Felix Mara quizzes UNStudio director Ben van Berkel about open knowledge sharing and the practice’s new 30-storey London residential tower, Canaletto
More from: Ben van Berkel: ‘We want to be pro-creative’
Tell me about UNStudio’s open knowledge sharing project
We want to communicate our knowledge openly, and share it through online dialogue. UNStudio – United Network Studio – has long been fascinated with collaborative networking. With optimum knowledge quality you can innovate and make more intelligent buildings. The Modernist era talked only about aesthetics and functionality, but today we talk about efficiency models, fashion, product and industrial design. Also, clients come to the table with maybe 20 specialists. So we’ve moved from being a network practice towards a more knowledge-based one, collecting data on, for example, sustainability and new materials. We like the idea of becoming pro-creative, involving anyone in our thinking process: building industry, manufacturers, scientists.
Explain to me your involvement in Canaletto and the thinking behind its design
Orion Capital Managers UK, chose to move away from Bennetts Associates’ initial proposal and work with us. Orion wanted a high end residential development. Masterplan and orientation studies had been undertaken, but we proposed a totally new design.
We proposed a totally new design
I love working in locations with small scale qualities, as in Islington. And I like thinking of neighbourhoods in the sky and how we can frame them. Their articulation creates a form of sustainabilty in the facades, so you need less cooling in summer and the frames limit heat buildup. I also like the idea of a frame within a frame as well as emphasising different scales and picking up on the neighbourhood’s colours. The facade’s horizontal divisions express the idea of a community by framing groups of apartments, giving a particular rhythm.
What about the social mix, regeneration and the public realm?
This is a high-end residential development, so there’s no affordable housing. But it’s a socially inclusive neighbourhood. This part of City Road is a wonderful new upcoming area, with many start-up companies and young families- maybe one where generators of the new economy like to live.
The design shares energy sources and makes a statement as a residential building, and also as a public one. As part of the city, it is itself a political statement.
There’s no affordable housing. But it’s a socially inclusive neighbourhood
At ground level, we wanted more shared space and to make the area more green. We planted trees and made sure there was a café, so it would become more lively and safe at night.
The bands on the facade assist summer cooling. Some heat is reclaimed and the mechanical systems are highly efficient. We aim to be responsive, but also responsible.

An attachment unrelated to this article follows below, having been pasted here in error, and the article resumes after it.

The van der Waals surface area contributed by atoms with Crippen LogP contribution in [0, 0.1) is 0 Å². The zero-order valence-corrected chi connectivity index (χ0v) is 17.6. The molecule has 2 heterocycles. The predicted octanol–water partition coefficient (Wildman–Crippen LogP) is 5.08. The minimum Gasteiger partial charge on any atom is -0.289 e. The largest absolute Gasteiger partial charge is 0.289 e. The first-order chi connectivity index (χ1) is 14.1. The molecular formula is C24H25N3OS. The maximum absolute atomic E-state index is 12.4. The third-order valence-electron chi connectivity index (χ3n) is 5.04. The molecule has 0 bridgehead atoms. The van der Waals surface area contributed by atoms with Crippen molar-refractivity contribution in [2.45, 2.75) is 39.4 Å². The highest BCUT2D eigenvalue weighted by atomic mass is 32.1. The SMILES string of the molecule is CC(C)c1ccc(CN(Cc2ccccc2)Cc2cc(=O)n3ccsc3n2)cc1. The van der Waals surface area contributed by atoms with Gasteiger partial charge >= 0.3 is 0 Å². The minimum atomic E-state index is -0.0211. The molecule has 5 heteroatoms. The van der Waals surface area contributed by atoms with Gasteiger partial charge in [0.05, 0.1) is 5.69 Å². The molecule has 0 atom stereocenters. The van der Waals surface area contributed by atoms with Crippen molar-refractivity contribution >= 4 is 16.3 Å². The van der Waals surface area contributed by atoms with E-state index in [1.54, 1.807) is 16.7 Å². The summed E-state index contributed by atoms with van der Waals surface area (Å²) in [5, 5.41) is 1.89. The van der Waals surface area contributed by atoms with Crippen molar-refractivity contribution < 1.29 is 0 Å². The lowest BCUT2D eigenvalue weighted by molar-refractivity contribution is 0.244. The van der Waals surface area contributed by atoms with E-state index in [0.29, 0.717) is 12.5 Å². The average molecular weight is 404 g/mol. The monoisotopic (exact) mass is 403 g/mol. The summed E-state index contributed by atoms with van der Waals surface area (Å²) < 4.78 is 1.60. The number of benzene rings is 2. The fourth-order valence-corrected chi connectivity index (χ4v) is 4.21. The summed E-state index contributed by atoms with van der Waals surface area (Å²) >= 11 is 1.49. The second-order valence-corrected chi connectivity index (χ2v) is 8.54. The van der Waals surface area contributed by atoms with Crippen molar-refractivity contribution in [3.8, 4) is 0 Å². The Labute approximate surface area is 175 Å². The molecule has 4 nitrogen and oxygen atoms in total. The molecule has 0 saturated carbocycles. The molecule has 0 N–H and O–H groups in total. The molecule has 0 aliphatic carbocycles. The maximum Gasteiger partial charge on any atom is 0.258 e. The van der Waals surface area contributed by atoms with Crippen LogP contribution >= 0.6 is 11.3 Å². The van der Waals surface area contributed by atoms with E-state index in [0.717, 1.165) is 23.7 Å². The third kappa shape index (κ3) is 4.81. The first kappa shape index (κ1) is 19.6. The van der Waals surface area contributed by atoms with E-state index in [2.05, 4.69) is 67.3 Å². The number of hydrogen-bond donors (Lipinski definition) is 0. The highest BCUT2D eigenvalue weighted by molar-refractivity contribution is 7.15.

Did you use parametric modelling and BIM?
We always use complex geometrical studies to see how we can discipline the design. We use parametric design for reverse engineering to check the buildability.
I’ve tried to convince clients to work with a particular programme. But that’s not always possible, so we keep working in different programmes. I’m on the board of Gehry Technologies, which interests me because it has developed a platform where you can overlap programmes and see the complexity of what contractors might see in 3D and what we see. If you are aware of new techniques and can apply them to your architectural production system, efficiently and fluidly, you make much more space, time and quality for design.
How do you find working in London?
I like it. People say I’m a good trouble-shooter.
The more diverse and complex a project, the more excited we get
The more diverse and complex a project, the more excited we get. We like the idea of solving a complex puzzle. For that reason, we were able to set up a very healthy, positive dialogue.
On the subject of professional practice, how important is procurement reform?
In the Netherlands today we have contracts where contractors and architects are responsible for buildings after completion. I’ve never been scared of these processes. They fascinate me, because I’ve learnt we don’t get less control as the architect: it’s the opposite. We must study building industry budget control innovation. Architects must also develop other concepts of innovative design control.
Returning to the subject of parametric modelling, if you’re the person who knows exactly what’s going on, you’re in a strong position.
That’s right. We often help contractors with production and product drawings because we know the 3D model.
Does current British practice equip students for the challenge of the profession?
You have a very good architectural education system and, most important, there’s a lot of choice. But there is a tendency towards architecture for architecture’s sake. We must ask how we can reverse engineer from the building industry to the design profession.
There is a tendency towards architecture for architecture’s sake
There is a scientific side to the profession, which is sometimes forgotten. I’m for a more holistic approach, where technical innovation and architectural articulation go hand in hand.
Would you be interested in working on a public project here?
Of course. I studied at the AA and lived for nearly seven years in England. I’ve always been very close to the schools. It’s not only because I like to work in England. I think I’m half English. I still drink four cups of English tea a day.